Electricity from combined-cycle power facilities is more expensive because they consume natural gas and must pay “emission rights” for each ton of CO2 emitted into the atmosphere. These emission rights are limited by country but transferable in a market for the purchase and sale of rights that is subject to strong speculative pressures that push up prices. In Spain, in one year, emission rights prices have surged from 27 to 58 euros per tonne.

In this way, speculators earn ever more money by trading in emission rights. This first boosts prices for electricity generated by pollution-producing electric plants; this then sets the average price, though it only represents a minority of the electricity generated. Energy companies can then reap vast profits.

Due to both such speculation and the PSOE-Podemos government’s rate hike, the price of the cheapest hours of electricity in June 2021 is higher than the peak-hours price a year ago. Current peak-hours prices are double that of a year ago. June 2021 saw Spain’s highest electricity prices ever.

Moreover, Naturgy, Endesa, Repsol and Iberdrola are expected to profit massively from the €140 billion EU bailout fund adopted during the pandemic. Of this amount, 37 percent will be allocated to the so-called “ecological transition.” The “big four” energy firms have proposed more than 400 projects, valued at €60 billion euros. This is almost half Spain’s part of the EU bailout fund.

The burden of this enrichment of the financial oligarchy falls on hundreds of thousands of working families and, even worse, nearly four million unemployed and more than half a million workers subject to temporary redundancy schemes. According to government statistics, 4.5 million people suffer from energy poverty, i.e., cannot cover the cost of their basic energy needs. This leads to over 7,100 deaths a year, more than deaths from traffic accidents.

With a social crisis looming if electricity prices continue to escalate, the PSOE-Podemos government has temporarily cut the part of VAT paid on the electricity bill from 21 percent to 10 percent, although only temporarily, until December. In other words, the PSOE and Podemos intervened not to rein in the profits of the financial oligarchy, but to cut state revenues.

Even then, the measure is insufficient. It will only mean an average reduction of €7 per bill, when in June alone the year-on-year increase was €28, with price increases set to continue.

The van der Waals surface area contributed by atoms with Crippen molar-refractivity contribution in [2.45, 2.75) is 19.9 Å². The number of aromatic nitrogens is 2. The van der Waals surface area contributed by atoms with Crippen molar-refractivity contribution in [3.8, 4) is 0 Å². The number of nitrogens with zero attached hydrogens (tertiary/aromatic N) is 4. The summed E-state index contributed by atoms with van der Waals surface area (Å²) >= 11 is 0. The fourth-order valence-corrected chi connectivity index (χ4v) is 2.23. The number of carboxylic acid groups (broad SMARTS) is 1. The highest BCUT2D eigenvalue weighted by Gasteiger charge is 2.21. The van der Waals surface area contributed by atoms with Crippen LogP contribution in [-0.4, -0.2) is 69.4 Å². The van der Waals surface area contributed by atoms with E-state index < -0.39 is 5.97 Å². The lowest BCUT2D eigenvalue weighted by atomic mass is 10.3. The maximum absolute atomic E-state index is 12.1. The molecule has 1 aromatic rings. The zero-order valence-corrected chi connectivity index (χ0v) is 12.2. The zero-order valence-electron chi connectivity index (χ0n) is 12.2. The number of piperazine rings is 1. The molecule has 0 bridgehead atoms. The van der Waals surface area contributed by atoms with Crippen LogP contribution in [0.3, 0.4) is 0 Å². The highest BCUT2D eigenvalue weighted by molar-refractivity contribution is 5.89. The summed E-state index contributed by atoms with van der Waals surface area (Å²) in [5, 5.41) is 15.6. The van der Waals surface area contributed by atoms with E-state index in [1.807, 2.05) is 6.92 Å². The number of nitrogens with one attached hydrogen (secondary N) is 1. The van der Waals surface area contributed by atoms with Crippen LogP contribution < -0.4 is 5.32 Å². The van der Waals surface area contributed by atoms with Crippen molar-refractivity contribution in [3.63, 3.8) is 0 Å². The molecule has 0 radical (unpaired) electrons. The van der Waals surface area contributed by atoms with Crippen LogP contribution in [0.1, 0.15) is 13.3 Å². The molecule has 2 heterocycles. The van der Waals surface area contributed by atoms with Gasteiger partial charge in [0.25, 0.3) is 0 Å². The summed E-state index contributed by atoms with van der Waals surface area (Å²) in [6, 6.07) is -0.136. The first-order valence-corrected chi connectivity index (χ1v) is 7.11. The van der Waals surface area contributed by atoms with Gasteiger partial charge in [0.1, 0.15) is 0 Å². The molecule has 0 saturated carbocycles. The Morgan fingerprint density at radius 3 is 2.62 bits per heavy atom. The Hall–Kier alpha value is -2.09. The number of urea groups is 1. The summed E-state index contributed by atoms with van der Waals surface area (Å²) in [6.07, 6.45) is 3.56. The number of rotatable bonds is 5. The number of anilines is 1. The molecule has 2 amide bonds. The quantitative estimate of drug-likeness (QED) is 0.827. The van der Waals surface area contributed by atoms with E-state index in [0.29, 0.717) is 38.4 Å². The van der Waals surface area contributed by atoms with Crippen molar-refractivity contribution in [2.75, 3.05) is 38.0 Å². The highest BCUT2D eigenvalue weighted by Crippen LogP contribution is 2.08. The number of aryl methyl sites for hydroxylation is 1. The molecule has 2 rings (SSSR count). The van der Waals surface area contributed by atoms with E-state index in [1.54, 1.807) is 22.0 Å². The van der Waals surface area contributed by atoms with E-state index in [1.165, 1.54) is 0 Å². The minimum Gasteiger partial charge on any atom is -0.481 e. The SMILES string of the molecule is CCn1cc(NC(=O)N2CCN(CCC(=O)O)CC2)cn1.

The generous gifts provided to energy companies at workers’ expense would not have been possible without the collaboration of Podemos and the trade unions. Just before the last general elections of 2019, Podemos Tweeted: “We will lower electricity bills by firming up the big electricity companies.” Minister Garzón said, “Thousands of families will not be able to maintain their homes at adequate temperatures, which will have a serious impact on the health of those who have the least. No decent government should tolerate this.”

In reality, Podemos is now part of an “indecent” government, to use Garzón’s own term.

The trade unions, Comisiones Obreras (CCOO), the General Union of Labour (UGT) and the General Confederation of Workers (CGT) have not called even token strikes or protests. CCOO and UGT sit in regional and national commissions discussing how to use the EU bailouts set to enrich the energy conglomerates. The unions also work with the PSOE-Podemos government to design pension cuts and labour reforms—austerity policies they have sworn Brussels that they will impose.

The only viable response to the PSOE-Podemos government is to mobilize the working class against a government and corporations that are plundering them. Podemos and the trade unions defend the capitalist system, including the production and distribution of energy based on private profit, not rational planning. Only a socialist system, in which energy resources are nationalized across Europe and internationally, as part of a planned economy, and organized to produce heat and light for all as a public service, offers a way forward for working people.